4. Sutcliffe AG, Sebire NJ, Pigott AJ, Taylor B, Edwards PR, Nicolaides KH. Outcome for children born after in utero laser ablation therapy for severe twin-to-twin transfusion syndrome. BJOG 2001;108:1246–50.
5. Banek CS, Hecher K, Hackeloer BJ, Bartmann P. Long-term neurodevelopmental outcome after intrauterine laser treatment for severe twin-twin transfusion syndrome. Am J Obstet Gynecol 2003;188:876–80.
6. Graef C, Ellenrieder B, Hecher K, Hackeloer BJ, Huber A, Bartmann P. Long-term neurodevelopmental outcome of 167 children after intrauterine laser treatment for severe twin-twin transfusion syndrome. Am J Obstet Gynecol 2006;194:303–8.
7. Lopriore E, Middeldorp JM, Sueters M, Oepkes D, Vandenbussche FP, Walther FJ. Long-term neurodevelopmental outcome in twin-to-twin transfusion syndrome treated with fetoscopic laser surgery. Am J Obstet Gynecol 2007;196:231–4.
8. Lopriore E, Wezel-Meijler G, Middeldorp JM, Sueters M, Vandenbussche FP, Walther FJ. Incidence, origin, and character of cerebral injury in twin-to-twin transfusion syndrome treated with fetoscopic laser surgery. Am J Obstet Gynecol 2006;194:1215–20.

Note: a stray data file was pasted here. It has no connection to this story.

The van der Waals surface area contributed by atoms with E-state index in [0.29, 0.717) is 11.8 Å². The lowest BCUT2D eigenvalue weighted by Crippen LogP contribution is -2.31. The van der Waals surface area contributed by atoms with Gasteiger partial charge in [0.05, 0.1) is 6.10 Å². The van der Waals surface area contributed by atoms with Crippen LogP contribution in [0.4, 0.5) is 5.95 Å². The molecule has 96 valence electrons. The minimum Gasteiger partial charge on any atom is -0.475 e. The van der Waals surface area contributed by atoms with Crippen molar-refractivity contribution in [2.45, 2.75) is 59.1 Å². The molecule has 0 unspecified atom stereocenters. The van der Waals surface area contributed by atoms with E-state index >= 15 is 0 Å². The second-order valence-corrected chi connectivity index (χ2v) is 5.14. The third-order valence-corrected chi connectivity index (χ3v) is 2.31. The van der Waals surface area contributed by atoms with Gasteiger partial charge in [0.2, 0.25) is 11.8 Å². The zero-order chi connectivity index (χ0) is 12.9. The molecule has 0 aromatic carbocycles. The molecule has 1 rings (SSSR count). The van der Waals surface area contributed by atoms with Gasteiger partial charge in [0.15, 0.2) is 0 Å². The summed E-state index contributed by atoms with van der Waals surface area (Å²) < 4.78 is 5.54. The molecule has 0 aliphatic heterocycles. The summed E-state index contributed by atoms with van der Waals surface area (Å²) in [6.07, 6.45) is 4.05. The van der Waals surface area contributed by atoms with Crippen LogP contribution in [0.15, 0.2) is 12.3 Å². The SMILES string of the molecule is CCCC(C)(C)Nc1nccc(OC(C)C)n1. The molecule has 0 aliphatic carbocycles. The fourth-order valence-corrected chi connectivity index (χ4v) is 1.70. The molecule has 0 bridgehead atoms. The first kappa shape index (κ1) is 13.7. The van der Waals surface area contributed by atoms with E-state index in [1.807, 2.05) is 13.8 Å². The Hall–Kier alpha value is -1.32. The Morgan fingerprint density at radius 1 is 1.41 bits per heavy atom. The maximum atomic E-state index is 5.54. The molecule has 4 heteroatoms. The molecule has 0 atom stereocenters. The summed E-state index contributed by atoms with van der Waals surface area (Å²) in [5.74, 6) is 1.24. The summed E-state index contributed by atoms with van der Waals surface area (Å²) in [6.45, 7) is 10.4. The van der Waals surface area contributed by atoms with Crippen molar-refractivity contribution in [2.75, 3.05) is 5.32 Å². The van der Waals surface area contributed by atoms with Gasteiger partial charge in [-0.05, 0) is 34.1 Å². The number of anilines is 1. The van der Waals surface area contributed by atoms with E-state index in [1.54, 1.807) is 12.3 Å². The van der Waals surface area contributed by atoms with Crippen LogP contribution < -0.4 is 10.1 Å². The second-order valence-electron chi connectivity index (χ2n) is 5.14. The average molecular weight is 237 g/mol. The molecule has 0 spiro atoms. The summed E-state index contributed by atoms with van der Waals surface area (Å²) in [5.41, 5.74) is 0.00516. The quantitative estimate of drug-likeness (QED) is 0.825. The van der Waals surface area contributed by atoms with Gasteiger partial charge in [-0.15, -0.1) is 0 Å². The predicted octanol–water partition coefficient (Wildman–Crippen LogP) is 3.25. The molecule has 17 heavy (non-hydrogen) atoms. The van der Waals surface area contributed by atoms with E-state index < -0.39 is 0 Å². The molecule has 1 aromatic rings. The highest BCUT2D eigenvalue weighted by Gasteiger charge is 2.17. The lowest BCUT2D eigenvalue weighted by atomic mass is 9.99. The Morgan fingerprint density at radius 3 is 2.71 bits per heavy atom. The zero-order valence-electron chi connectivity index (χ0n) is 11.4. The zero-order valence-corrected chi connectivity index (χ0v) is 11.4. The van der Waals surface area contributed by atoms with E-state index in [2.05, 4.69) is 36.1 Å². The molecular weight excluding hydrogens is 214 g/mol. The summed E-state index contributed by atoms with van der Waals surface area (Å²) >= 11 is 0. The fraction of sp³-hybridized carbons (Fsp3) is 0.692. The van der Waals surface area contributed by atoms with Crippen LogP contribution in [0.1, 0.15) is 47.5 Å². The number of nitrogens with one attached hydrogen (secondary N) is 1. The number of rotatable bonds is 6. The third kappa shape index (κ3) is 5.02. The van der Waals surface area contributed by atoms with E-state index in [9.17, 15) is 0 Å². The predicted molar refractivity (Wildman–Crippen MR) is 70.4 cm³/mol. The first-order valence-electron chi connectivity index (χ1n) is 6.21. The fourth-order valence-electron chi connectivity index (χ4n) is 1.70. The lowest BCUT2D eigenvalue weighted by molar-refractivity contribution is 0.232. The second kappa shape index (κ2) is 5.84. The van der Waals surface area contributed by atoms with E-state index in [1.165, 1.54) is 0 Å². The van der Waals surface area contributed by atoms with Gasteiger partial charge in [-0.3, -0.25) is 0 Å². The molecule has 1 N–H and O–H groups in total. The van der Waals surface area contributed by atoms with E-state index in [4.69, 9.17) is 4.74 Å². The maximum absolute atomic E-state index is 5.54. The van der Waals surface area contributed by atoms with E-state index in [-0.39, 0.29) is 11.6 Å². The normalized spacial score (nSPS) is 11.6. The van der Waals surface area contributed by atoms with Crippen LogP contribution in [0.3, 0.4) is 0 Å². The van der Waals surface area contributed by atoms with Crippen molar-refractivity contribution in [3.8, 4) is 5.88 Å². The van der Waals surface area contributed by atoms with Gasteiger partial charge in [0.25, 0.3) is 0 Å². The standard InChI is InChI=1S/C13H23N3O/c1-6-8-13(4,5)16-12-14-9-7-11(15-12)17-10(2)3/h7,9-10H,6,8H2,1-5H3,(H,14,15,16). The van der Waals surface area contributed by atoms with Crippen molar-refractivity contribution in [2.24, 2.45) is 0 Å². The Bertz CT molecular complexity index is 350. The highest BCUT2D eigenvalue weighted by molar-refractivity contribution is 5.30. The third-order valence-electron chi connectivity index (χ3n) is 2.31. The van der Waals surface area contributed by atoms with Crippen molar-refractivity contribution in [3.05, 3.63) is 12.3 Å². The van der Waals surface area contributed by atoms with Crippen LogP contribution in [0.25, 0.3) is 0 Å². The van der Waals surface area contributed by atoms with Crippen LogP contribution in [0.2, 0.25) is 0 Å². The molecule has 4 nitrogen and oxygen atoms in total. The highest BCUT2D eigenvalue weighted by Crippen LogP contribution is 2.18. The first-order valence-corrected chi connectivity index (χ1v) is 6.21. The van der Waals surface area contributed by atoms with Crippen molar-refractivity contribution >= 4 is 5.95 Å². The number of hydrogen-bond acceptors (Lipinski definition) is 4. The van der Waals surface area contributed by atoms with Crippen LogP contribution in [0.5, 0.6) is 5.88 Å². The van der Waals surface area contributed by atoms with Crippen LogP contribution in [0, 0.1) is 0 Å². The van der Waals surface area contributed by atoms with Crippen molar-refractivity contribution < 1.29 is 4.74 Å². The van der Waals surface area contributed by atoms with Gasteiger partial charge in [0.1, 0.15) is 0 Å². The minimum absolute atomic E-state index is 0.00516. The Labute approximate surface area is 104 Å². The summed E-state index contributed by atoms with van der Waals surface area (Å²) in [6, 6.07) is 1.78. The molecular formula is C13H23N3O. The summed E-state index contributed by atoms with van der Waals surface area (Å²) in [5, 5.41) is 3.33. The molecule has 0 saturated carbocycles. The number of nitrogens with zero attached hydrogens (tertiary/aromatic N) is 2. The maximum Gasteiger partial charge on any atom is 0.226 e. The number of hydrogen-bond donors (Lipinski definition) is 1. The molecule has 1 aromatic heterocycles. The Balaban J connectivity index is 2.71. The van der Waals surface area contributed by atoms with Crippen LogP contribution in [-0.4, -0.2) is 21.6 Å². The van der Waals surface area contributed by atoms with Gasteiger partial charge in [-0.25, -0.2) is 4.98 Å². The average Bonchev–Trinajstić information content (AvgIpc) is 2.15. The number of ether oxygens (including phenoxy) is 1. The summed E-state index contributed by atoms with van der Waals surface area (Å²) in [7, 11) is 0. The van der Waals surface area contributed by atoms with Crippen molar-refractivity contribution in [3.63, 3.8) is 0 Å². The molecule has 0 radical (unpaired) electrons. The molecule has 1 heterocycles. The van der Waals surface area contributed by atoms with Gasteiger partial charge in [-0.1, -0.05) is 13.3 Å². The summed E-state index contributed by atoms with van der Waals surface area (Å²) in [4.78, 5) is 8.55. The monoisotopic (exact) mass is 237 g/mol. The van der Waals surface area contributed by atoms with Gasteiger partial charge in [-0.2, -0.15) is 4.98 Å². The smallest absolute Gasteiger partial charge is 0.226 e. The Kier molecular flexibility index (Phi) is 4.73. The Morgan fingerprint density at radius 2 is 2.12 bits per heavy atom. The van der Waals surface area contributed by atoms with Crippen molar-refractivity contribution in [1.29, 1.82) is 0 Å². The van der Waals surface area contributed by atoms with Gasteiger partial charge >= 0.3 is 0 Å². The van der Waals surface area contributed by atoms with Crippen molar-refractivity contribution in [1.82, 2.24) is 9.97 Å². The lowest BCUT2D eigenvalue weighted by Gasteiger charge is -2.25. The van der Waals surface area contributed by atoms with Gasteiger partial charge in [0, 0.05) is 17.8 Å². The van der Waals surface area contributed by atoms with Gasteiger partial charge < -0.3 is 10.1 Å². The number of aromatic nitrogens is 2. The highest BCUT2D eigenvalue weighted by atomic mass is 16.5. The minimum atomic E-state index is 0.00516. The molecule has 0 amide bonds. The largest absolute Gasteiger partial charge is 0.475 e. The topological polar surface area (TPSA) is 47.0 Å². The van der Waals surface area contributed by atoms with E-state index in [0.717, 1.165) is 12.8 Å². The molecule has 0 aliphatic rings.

9. Huber A, Hecher K. How can we diagnose and manage twin-twin transfusion syndrome? Best Pract Res Clin Obstet Gynaecol 2004;18:543–56.
10. Quintero RA, Morales WJ, Allen MH, Bornick PW, Johnson PK, Kruger M. Staging of twin-twin transfusion syndrome. J Perinatol 1999;19:550–5.
11. Blickstein I. Is it normal for multiples to be smaller than singletons? Best Pract Res Clin Obstet Gynaecol 2004;18:613–23.
12. Hack M, Taylor HG, Drotar D, Schluchter M, Cartar L, Wilson-Costello D, et al. Poor predictive validity of the Bayley Scales of Infant Development for cognitive function of extremely low birth weight children at school age. Pediatrics 2005;116:333–41.
13. Surveillance of cerebral palsy in Europe: a collaboration of cerebral palsy surveys and registers. Surveillance of Cerebral Palsy in Europe (SCPE). Dev Med Child Neurol 2000;42:816–24.
14. Saigal S, Doyle LW. An overview of mortality and sequelae of preterm birth from infancy to adulthood. Lancet 2008;371:261–9.
15. Lopriore E, Nagel HT, Vandenbussche FP, Walther FJ. Long-term neurodevelopmental outcome in twin-to-twin transfusion syndrome. Am J Obstet Gynecol 2003;189:1314–9.